Thursday, August 22, 2013

End of Summer Dress: Butterick 4788 Maggy London

Late summer in Asheville has involved lots of rain, a bored teenager and a good many sewing projects, not all successful.

Somehow I found myself working on three black garments, one after another! It was time for something more colorful, more photograph-able and more uplifting to close out my summer sewing. A comfortable knit dress to the rescue--Butterick 4788, an out of print Maggy London design.

I'm as influenced by all the cute striped projects I see on the blogs as the next person, but I don't seem to wear stripes as well as most. If there is too much contrast between the stripes, they overwhelm me. This low-contrast rayon knit stripe from FabricMart is a good compromise, especially since it features two of my favorite colors, coral pink and cocoa brown.

To play with the subtle stripe, I added a center front seam and cut the skirt panels on the bias for a chevron effect. The back skirt pattern piece features a center seam (conveniently and yet inexplicably), so I simply used it for all four skirt panels. I bound the neckline and sleeve edges with a band (rather than turning and topstitching as directed by the pattern), and I did not reduce the neck edge to compensate for this addition. I figured the band would raise the plunging neckline a tad. Also critical to a secure fit at the neckline was the length of the band. I measured the length of the neck edge (actually, neck edges--right and left, were measured and cut separately) and then cut the band to 80% of that length. If this fabric had lengthwise as well as widthwise stretch, I might have cut the stripes on the cross grain for the binding, but it did not so I did not!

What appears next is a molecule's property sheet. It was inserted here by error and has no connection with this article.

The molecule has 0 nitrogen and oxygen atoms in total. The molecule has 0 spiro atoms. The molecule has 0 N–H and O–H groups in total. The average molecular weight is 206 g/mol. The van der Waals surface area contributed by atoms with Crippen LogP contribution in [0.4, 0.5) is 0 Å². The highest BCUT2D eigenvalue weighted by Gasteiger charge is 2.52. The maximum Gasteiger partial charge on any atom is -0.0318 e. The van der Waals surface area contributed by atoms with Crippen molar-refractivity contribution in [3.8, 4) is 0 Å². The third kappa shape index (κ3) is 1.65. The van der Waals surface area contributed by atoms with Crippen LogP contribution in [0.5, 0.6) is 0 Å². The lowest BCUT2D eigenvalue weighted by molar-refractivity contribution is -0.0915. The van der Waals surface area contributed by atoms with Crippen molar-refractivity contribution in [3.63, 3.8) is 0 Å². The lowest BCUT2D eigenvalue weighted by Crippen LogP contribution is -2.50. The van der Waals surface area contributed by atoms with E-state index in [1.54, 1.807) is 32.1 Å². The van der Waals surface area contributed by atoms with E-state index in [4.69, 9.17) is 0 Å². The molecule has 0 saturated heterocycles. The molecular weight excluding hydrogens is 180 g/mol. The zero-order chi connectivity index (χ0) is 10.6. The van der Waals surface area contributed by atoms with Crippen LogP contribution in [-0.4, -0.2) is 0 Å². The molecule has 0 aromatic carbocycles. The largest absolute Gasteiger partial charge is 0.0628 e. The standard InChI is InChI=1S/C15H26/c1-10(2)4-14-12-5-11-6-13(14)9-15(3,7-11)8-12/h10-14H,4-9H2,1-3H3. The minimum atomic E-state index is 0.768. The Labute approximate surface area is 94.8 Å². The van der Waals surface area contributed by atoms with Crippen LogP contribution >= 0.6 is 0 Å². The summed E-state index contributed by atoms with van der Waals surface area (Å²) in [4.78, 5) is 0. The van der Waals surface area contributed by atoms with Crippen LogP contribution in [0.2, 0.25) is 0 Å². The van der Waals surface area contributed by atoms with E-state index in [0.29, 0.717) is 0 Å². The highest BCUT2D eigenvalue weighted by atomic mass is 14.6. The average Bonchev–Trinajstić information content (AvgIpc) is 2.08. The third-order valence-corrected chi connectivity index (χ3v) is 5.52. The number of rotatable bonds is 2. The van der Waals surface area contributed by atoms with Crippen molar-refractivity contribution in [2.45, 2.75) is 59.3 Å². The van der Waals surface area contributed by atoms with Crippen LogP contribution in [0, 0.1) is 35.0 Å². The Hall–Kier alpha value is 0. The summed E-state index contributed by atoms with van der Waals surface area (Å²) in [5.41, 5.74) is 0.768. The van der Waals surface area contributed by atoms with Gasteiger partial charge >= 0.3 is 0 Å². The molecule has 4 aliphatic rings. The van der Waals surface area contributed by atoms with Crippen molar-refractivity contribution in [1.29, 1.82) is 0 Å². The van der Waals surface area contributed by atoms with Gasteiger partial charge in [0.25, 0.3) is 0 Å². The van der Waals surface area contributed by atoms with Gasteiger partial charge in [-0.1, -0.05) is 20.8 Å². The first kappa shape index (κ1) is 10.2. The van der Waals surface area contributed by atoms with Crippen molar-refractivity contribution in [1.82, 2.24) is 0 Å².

Trying to select patterns with some back interest, since partner dancing puts one's back on view more than one's front.

Each bodice piece is cut separately, and each should be carefully marked to avoid confusion in sewing! Blue painter's tape works great for labeling. I followed the directions closely and all was well; if I had tried to go my own way with this, it would have been a frustrating experience.

Some sewers used clear elastic to create the ruching effect on the left side, but I followed Butterick's instructions for adding a casing using the side seam allowances and was pleased with the result. Clear elastic and I have not been working well together recently, and I liked the control I got by using a casing and regular 1/4" elastic.

Notes on sizing: the several wrap knit dresses I have made this summer have convinced me that this style requires a tight fit at the bodice to avoid gaping. Though my measurements would have suggested a larger size and adjustments, I cut the size 8 with no changes and I am happy with the fit. Everything feels very secure--no shifting, gaping or flashing, even with the openness of the back neckline. I like the width of this skirt, too. It's graceful but not too full.

Even though there are many darling knit wrap dress patterns that are new to the market, I just couldn't see purchasing another when I have several in my pattern cabinet already. If you have this one, I can't think why it's not every bit as good as the latest model.